“I was surprised at the increase in the number of workers who are relying on SNAP benefits,” said FCWA’s co-president Joann Lo. “It’s really sad that the workers we depend on for our food every day have to rely on food stamps to feed themselves and their families.”
The rate of non-fatal workplace-caused injury and illness in the food production sector also went up, from 4.6 cases per hundred workers in 2010 to 5.5 in 2014. This rise didn’t surprise Vega, who detailed the dangers workers at Taylor Farms faced working with sanitizing chemicals.
“The chemicals in the drain … it would start smelling bad and some people couldn’t handle it. The smell was too strong and your stomach hurts and your eyes burn and you start getting a headache, and a lot of coughing,” he said.
He relayed one story of a chemical spill at the plant in 2015, when 12 workers were sent to the hospital. “The worst thing was, the next day, the manager … got all the workers together in the warehouse, and he told them, ‘you better not talk about what happened here. It might affect the company image and all of you guys might lose your job.’”
The Future for Food Workers Under Trump
One of FCWA’s biggest concerns is the impact the Trump administration will have on immigrants working on farms, in factories, and elsewhere. “We’ve already heard from workers who are really afraid and concerned—even more so than under Obama—that will they get fired, or there will be more discrimination against them because they’re immigrants, whether they’re undocumented or not,” says Lo.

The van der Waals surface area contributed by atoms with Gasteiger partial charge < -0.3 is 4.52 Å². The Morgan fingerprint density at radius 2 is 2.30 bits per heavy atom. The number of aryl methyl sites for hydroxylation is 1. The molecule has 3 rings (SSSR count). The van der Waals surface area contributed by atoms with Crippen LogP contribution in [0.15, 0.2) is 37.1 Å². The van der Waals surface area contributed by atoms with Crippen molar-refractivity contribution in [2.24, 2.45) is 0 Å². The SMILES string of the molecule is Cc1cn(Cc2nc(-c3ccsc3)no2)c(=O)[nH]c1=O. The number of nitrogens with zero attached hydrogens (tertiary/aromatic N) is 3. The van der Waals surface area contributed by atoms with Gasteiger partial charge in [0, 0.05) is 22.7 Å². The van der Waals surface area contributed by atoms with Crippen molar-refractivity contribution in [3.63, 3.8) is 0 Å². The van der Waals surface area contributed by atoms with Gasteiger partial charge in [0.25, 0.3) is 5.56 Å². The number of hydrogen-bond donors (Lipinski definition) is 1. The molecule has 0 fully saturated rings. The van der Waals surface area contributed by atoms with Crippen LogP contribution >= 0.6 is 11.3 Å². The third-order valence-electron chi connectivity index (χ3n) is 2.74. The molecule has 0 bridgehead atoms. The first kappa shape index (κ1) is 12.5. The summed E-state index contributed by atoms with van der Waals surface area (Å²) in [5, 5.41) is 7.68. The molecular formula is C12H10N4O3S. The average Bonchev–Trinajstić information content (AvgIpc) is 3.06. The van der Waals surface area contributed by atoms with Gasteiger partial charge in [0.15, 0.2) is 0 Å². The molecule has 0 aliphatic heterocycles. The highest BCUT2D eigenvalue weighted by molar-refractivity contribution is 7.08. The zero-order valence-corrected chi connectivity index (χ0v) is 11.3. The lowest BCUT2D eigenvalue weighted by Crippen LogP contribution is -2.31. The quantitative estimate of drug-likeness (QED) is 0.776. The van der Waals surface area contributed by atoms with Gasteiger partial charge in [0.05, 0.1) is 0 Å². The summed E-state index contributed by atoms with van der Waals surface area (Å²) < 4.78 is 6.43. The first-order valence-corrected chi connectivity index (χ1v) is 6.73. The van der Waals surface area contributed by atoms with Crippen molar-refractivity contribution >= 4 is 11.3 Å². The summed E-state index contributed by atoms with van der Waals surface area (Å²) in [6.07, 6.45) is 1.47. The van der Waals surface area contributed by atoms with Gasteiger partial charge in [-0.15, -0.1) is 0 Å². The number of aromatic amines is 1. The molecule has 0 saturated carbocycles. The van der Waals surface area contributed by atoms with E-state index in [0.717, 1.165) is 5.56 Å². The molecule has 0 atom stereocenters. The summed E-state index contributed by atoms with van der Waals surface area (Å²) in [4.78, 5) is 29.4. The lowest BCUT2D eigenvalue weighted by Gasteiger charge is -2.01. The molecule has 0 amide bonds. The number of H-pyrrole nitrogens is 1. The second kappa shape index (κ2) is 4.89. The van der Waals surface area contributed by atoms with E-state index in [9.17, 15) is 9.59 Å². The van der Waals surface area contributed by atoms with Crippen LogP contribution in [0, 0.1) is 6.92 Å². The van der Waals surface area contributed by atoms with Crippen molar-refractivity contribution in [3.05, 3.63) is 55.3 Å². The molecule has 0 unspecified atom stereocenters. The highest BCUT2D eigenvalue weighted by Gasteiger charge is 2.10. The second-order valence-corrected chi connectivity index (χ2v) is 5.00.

She says her group has also heard from workers who are worried about losing their insurance if this administration overturns the Affordable Care Act, as both Trump and Republicans in Congress have said they will. “The majority of food workers are already on the margins, getting paid such low wages, and not having paid sick days and other benefits,” says Lo. “So losing their health insurance will be another devastating blow.”
The other concern is the impact on workers’ right to organize. “Trump will be able to bring people to the National Labor Relations Board, which oversees the enforcement of the law that oversees workers right to organize and collectively bargain,” says Lo. FCWA also expects that Trump and a Republican Congress will attempt to change the national right-to-work laws, and that will make it much harder for workers to organize and join the union. This is important because, “as we found in the research for the report, workers who are organized earn 26 percent more than those who are not,” adds Lo.